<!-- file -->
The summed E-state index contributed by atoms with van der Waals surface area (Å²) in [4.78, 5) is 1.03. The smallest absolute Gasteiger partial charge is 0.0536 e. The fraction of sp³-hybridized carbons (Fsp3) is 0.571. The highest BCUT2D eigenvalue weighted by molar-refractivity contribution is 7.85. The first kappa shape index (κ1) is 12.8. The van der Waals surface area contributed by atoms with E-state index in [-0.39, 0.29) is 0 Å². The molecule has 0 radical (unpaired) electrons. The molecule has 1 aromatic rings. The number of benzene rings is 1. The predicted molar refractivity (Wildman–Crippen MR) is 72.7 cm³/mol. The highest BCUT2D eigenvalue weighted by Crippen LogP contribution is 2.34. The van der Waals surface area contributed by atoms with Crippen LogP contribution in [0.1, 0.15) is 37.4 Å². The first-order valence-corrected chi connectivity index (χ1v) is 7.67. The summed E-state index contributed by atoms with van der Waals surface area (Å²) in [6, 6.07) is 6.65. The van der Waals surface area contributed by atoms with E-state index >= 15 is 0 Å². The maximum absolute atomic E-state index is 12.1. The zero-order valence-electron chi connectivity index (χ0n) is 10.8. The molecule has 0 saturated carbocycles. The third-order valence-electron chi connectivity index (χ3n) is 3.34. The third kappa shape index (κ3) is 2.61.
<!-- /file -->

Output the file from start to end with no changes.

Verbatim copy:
The summed E-state index contributed by atoms with van der Waals surface area (Å²) in [4.78, 5) is 1.03. The smallest absolute Gasteiger partial charge is 0.0536 e. The fraction of sp³-hybridized carbons (Fsp3) is 0.571. The highest BCUT2D eigenvalue weighted by molar-refractivity contribution is 7.85. The first kappa shape index (κ1) is 12.8. The van der Waals surface area contributed by atoms with E-state index in [-0.39, 0.29) is 0 Å². The molecule has 0 radical (unpaired) electrons. The molecule has 1 aromatic rings. The number of benzene rings is 1. The predicted molar refractivity (Wildman–Crippen MR) is 72.7 cm³/mol. The highest BCUT2D eigenvalue weighted by Crippen LogP contribution is 2.34. The van der Waals surface area contributed by atoms with Crippen LogP contribution in [0.1, 0.15) is 37.4 Å². The first-order valence-corrected chi connectivity index (χ1v) is 7.67. The summed E-state index contributed by atoms with van der Waals surface area (Å²) in [6, 6.07) is 6.65. The van der Waals surface area contributed by atoms with E-state index >= 15 is 0 Å². The maximum absolute atomic E-state index is 12.1. The zero-order valence-electron chi connectivity index (χ0n) is 10.8. The molecule has 0 saturated carbocycles. The third-order valence-electron chi connectivity index (χ3n) is 3.34. The third kappa shape index (κ3) is 2.61.